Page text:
Since our actions are more vocal than our words, I’m amazed and perplexed by what many evangelicals say. They are the ones who claim for themselves the literal truth of Jesus’ words. How they can deny the rights and needs of others based on race, gender, or sexual orientation is a mystery given the many passages in the Bible concerning forgiveness and love. When it comes to religion as how you live, apparently it is one size fits all. Driving, it seems to me, is one of the places where lived religion is put to its harshest test. Religion is how we live with others, and driving is how we show what we really believe. It takes a tremendous amount of faith to paint your belief on the side of a truck.

Classic Fiction

The Epic of Gilgamesh is one of the ancient documents still widely recognized, at least by name. Many introductions to literature, or the western canon, refer to it. It is, in some senses of the phrase, the world’s first classic. I’ve read Gilgamesh enough times not to know how many times it’s been. During my doctoral days I was focusing on the literature of neighboring Syria (long before it was called “Syria”). As an aside, Syria seems to have gotten its name from the fact that non-semitic visitors had trouble saying “Assyria” (which was the empire that ruled Syria at the time). Leaving off the initial vowel (which was actually a consonant in Semitic languages) they gave us the name of a country that never existed. In as far as Syria was a “country” it was known as “Aram” by the locals. Back to the topic at hand:

Although the story of Gilgamesh may be timeless, translations continue to appear. It won’t surprise my regular readers that I’m a few behind. I finally got around to Maureen Gallery Kovacs’ translation, titled simply The Epic of Gilgamesh. Updating myself where matters stood in the late 1980s, it was nevertheless good to come back to the tale. For those of you whose Lit 101 could use a little refreshing, Gilgamesh was a Mesopotamian king who oppressed his people. (And this was well before 2017.) The gods sent a wild man named Enkidu as a kind of distraction from his naughty behaviors. In an early example of a bromance, the two go off to kill monsters together, bonding as only heroes can. They do, however, offend the gods since hubris seems to be the lot of human rulers, and Enkidu must die. Forlorn about seeing a maggot fall out of his dead friend’s nose, Gilgamesh goes to find the survivor of the flood, Utnapishtim, to find out how to live forever. He learns he can’t and the epic concludes with a sadder but wiser king.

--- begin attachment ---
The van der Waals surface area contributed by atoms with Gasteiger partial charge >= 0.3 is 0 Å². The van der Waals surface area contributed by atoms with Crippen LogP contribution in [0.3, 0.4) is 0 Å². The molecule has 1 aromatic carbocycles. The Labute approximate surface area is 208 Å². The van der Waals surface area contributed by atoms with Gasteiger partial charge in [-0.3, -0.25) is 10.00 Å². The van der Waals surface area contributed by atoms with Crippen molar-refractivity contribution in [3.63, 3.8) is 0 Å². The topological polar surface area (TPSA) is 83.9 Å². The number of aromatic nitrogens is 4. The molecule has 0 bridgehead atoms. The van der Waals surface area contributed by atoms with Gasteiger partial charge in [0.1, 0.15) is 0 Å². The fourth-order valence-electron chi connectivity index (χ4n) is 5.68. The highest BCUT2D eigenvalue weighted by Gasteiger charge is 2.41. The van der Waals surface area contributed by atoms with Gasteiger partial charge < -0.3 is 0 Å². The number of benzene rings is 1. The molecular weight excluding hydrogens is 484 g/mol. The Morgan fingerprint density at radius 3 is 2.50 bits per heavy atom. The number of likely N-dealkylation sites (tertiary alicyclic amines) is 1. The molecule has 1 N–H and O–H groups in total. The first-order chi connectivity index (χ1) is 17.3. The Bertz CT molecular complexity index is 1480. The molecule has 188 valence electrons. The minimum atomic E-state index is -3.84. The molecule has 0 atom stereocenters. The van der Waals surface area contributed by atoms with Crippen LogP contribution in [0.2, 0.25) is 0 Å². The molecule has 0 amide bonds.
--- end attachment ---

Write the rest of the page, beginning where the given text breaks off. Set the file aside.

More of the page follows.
The fear of death is ancient and is perhaps the greatest curse of consciousness. When people sat down to start writing, one of the first topics they addressed was precisely this. Gilgamesh is still missing some bits (that may have improved since the last millennium, of course) but enough remains to see that it was and is a story that means something to mere mortals. Ancient stories, as we discovered beginning the century before mine, had long been addressing the existential crises of being human. Thus it was, and so it remains. No wonder Gilgamesh is called the first classic. If only all rulers would seek the truth so ardently.

Criticism Is Not Attack

Each administration of George W. Bush was marked by a major disaster. 9-11 was followed four years later by Hurricane Katrina. The United States had received a one-two punch. I recently read Zeitoun by Dave Eggers. This is a book that should be read by every American, and it wouldn’t hurt others to read it too. This account follows the lives of a New Orleans family through the aftermath of Katrina. The main character, a tradesman named Abdulrahman Zeitoun, is a permanent resident of the United States from Syria. His wife Kathy, a convert to Islam, was American. When Katrina bore down on New Orleans, Kathy took their kids to safety with friends while Abdulrahman (known by many as Zeitoun) stayed in the city to look after the properties they owned. When the flooding had engulfed entire sections of the city, Zeitoun paddled about in a canoe, rescuing those he could, and even feeding abandoned dogs. Family and friends urged him to evacuate, but he felt he was doing good. Until he was arrested on his own property and imprisoned for being Syrian.